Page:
Successfully reported this slideshow.
We use your LinkedIn profile and activity data to personalize ads and to show you more relevant ads. You can change your ad preferences anytime.
1
An application of Basic Formal Ontology to
the Ontology of Services and Commodities
Barry Smith and Wolfgang Grassl
http...
Basic Formal Ontology
rests on a top-level distinction among all entities
between (roughly) things and processes
things ar...
For BFO
• both commodities and services are entities
with economic value
• commodities are things (CONTINUANTS)
• services...
4
Music
• Consumer’s perspective
• Producer’s perspective
• Taxation authority’s perspective
• What is a music CD, which (...
5
Is it a commodity? (because it
is a physical object)
• Or is it a service? (because it is a
musical performance?)
6
A similar problem with outsourcing
• Many manufacturing companies used to do
everything in-house.
• Now many outsource a...
7
Traditional Opposition between Embodied
and Splintered Services
Embodied Disembodied/Splintered
haircutting LPs, CDs
con...
8
Definition
• Service = an economic good for which
production and consumption coincide
9
‘splintered’ (‘disembodied’) services
are classified as services even though their
production and consumption do not coi...
in BFO terms
• Commodities are CONTINUANTS
• Services are OCCURRENTS
11
Is a CD a commodity or a service?
• Standard view: when I buy a CD I am buying
services of a composer and performers.
(...
12
Two Kinds of Commodities
consumable (bananas)
non-consumable (roads, telephone lines)
The latter afford services OCCURR...
13
Strict,
independent
services
Dependent
Services
Selling
manufactu
red goods
Renting
manufactured
goods
haircutting adve...
14
Are telecommunications commodities?
• Do we rent the telephone system for 5
seconds?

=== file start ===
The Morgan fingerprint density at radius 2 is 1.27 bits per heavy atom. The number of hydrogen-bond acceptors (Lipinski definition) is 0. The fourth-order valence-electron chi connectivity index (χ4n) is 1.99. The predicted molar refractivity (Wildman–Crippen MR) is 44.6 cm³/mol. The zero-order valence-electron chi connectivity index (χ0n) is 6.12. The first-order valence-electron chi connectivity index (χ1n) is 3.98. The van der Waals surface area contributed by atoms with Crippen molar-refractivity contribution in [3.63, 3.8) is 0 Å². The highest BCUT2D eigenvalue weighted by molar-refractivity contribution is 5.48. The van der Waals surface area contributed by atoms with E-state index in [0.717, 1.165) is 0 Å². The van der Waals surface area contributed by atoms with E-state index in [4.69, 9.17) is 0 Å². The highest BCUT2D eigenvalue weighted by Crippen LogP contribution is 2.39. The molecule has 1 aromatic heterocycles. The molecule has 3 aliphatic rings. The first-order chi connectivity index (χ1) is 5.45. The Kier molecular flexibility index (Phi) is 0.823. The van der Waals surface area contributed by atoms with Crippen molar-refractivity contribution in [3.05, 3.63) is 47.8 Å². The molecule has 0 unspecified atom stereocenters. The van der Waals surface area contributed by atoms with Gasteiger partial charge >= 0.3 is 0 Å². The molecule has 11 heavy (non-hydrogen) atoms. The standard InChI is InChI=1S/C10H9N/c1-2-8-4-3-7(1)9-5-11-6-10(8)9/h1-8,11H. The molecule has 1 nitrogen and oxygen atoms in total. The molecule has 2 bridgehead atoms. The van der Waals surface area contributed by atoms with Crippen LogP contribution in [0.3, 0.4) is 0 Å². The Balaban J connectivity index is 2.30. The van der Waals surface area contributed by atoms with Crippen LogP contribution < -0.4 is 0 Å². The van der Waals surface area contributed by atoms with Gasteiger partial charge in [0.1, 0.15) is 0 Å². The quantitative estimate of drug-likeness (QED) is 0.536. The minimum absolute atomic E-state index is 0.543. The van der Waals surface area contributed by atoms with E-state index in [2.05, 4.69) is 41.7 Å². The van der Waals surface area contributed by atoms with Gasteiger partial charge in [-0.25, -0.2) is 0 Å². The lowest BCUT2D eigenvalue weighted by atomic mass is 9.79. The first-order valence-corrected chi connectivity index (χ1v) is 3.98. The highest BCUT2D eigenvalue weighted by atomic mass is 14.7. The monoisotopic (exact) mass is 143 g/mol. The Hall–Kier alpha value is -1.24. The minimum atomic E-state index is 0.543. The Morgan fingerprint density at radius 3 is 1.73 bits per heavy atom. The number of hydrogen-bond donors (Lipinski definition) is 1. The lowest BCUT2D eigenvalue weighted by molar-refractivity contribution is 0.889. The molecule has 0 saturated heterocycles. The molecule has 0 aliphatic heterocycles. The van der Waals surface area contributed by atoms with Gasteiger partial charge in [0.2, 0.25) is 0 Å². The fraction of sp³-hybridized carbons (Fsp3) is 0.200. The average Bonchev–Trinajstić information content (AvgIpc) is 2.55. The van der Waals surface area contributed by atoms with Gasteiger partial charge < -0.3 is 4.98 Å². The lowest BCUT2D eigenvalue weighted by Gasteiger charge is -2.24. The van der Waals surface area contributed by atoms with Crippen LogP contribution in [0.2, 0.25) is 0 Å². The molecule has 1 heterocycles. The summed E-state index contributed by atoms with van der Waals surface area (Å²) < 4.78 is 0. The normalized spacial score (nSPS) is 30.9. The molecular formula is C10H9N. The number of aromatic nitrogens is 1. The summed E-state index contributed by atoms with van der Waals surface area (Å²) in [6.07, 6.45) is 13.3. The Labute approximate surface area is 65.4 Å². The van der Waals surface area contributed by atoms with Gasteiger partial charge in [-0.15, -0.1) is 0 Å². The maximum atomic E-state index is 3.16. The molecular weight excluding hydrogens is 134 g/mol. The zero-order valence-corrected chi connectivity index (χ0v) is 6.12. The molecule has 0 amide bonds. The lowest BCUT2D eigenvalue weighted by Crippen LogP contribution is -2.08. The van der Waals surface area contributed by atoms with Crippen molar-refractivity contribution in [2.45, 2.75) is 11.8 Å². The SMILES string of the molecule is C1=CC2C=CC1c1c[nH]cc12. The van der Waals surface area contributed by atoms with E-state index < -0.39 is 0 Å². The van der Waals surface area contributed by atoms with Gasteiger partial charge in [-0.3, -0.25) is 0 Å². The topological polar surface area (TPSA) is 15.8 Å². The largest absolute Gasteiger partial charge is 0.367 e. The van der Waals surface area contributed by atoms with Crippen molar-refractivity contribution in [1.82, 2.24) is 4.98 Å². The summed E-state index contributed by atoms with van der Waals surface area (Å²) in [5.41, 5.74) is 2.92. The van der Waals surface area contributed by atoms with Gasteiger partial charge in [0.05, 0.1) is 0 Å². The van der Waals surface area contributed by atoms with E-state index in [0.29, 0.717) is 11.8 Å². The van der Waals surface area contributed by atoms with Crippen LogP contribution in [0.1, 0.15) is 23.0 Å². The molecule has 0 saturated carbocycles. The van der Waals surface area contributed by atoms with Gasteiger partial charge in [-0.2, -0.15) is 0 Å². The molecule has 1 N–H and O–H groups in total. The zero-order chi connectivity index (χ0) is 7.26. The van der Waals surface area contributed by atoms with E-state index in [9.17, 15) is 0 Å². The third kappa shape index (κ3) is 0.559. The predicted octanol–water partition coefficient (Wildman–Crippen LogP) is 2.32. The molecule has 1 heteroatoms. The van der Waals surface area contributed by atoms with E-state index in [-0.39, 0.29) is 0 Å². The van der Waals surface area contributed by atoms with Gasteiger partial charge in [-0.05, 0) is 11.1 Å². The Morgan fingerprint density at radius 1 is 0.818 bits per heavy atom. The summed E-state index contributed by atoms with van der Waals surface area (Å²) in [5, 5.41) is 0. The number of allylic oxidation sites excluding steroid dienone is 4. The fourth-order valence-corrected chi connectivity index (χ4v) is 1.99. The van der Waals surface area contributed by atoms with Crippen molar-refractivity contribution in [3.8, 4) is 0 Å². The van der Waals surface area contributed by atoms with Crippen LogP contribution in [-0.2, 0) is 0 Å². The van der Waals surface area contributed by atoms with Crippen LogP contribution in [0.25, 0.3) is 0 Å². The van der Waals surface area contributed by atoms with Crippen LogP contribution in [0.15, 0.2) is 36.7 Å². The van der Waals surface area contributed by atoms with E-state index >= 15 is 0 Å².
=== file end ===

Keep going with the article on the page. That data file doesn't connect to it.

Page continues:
• Do we rent services (like buying...
15
Television and telecommunications
• are similar ontologically: each has two
components: the network and the utilization...
16
From the consumer’s perspective however
• Television is a service industry:
• We watch television in order to enjoy the...
17
Car rental is like home rental
• it is the purchase of an object for a certain
time.
18
Phone sex,
• like other stuff which comes down the phone
line, is a service.
• But the telecommunication system itself ...
19
Is software a service
• When you buy a piece of shrink-wrapped
software you sign a license agreement. Is this
renting s...
20
Dependent services
• What of:
Transport services
Insurance services
Protection services (army services)
Buying and sell...
21
For services
production and consumption coincide both
spatially and temporally
Therefore
–services are characterized by...
See
Wolfgang Grassl,
“The Reality of Brands: Towards an
Ontology of Marketing”
American Journal of Economics and Sociology...
23
An adequate ontology of the marketing
phenomenon:
must include three categories:
Substances (things, commodities, manuf...
Barry Smith,
Objects and Their Environments: From
Aristotle to Ecological Psychology
in A. Frank, J. Raper and J.-P. Cheyl...
25
The value of a commodity
• is dependent upon the setting in which it
exists at the moment of purchase.
• The value of a...
26
Telephones
• are physical goods. They have traditionally
been regarded as services because they afford
usage (they have...
27
Settings
• the ensemble of environmental features
within which a purchase is made
(environmental features which are rel...
http://www.heidegger.li/
29
A CD is a commodity
• because one can either buy it or rent it.
30
An Ontology of Prostitution and Slavery
• A1 x is a commodity  x is necessarily of such a
sort that it can either be b...
31
Can you rent potatoes?
• Renting has to do with control, with power
over that which is rented
• Ownership can survive w...
32
Definition of renting
• x rents y to z : x owns y and x allows z to use y for limited
time in exchange for recompense p...
33
Services can never be assets
• Assets can always be depreciated.
• People cannot be depreciated. People cannot be
asset...
34
Definition of buying
• What does it mean to buy a commodity?